Contemporary organized crime is one of the most striking forms of endangering the security of states and ordinary citizens. In addition to negatively affecting political and economic processes within a society and the global economy as well, organized crime undermines the rule of law and citizens’ trust in the ability of law enforcement agencies to provide them with protection. Trends show that organized crime is highly susceptible to transformations, ranging from traditional hierarchical structures to flexible criminal networks that adapt to emerging opportunities and demands. While drug trafficking is still the most profitable business for criminal groups, which profits were close to $ 100 billion each year during the early 2000s , the best example of their adaptability is the COVID-19 pandemic, during which police agencies around the world confiscated significant amounts of counterfeit medical items.
According to EUROPOL estimates, about 5,000 organized criminal groups are active on European soil, while the annual drug trafficking profit is estimated to be between 30 and 40 billion euros in EU member states alone. One of the ways for drugs to reach that rich market is the so-called “Balkan route” on which the Western Balkans region is located. In addition, the region is becoming an increasingly important producer of narcotics, primarily cannabis, and its criminals are increasingly networked and involved in transnational criminal activities. Trials of mafia bosses, scandals about the connection of politicians with criminal clans or brutal executions of gang members are common topics covered by regional media. Of particular concern is the long-standing trend of creating a cult of personalities of former criminals or people of questionable past in the media, which is especially tragic for the younger generations growing up in collapsed societies, the societies without clearly defined moral values.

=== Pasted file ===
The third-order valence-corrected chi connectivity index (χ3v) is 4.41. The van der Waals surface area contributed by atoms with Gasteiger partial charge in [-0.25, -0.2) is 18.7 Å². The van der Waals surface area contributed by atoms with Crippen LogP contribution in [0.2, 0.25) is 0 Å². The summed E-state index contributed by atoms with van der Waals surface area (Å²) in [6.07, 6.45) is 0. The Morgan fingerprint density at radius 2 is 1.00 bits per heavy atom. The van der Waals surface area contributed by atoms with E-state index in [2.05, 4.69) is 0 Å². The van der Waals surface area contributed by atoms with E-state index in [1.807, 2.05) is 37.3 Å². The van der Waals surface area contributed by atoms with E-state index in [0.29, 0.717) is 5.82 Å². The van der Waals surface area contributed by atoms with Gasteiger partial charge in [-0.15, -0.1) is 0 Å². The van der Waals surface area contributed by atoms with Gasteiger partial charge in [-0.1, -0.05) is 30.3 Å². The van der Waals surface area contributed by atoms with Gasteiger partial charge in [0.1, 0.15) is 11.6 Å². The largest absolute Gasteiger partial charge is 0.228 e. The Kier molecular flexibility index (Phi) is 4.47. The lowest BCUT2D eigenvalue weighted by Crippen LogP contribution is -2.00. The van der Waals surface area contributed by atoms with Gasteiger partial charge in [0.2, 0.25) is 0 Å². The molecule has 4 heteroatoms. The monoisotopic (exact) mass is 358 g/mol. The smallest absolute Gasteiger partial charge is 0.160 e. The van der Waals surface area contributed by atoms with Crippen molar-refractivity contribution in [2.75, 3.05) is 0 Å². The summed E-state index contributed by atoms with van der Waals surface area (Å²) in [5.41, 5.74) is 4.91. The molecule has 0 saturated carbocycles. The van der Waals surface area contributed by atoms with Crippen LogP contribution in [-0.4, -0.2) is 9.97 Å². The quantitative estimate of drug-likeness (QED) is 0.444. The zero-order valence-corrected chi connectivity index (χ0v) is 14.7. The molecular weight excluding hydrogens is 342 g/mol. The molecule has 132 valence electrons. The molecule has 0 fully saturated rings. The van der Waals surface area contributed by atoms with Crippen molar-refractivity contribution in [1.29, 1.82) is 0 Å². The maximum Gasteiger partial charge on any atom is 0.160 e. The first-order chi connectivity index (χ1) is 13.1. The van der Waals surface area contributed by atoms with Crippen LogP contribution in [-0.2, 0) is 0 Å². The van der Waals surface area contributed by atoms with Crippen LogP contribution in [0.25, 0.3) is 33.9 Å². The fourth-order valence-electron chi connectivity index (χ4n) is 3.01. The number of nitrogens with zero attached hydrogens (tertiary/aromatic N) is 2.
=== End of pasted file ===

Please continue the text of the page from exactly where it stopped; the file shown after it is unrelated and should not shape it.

On the other hand, the Contracting Parties of the Western Balkans region do not seem to show sufficient will and strength to bring the problem of organized crime under adequate control. This is indicated by the reports of the international community institutions, investigative media and other organizations, putting the problem of organized crime in close connection with omnipresent and systemic corruption, i.e. the close connection of criminal groups with the political elite. In such circumstances, it is clear that there must be social actors who will act according to the model of “pressure groups”, in order to place these problems in the true focus of interest of government institutions and the public in general, and treat them on the basis of objective and realistic proposals.
In this regard, the Balkan Security Platform, a network of non-governmental organizations from BiH (Centre for Security Studies), Serbia (Belgrade Centre for Security Policy), Montenegro (Institute Alternative), Kosovo (Kosovar Centre for Security Studies), North Macedonia (EUROTHINK) and Albania (Institute for Democracy and Mediation), has launched an initiative to address this problem in the Western Balkans, deeper into the matter.
Our partner “Western Balkans Fund” recognized the importance of such an initiative and provided funds for almost 20 researchers of the Platform and representatives of academia and investigative journalism to further specialize in organized crime research, in order to offer the most tangible contribution to combating this problem. The mentioned training will be realized within the project “Increasing the research capacities of civil society organizations from the Western Balkans in the field of organized crime“.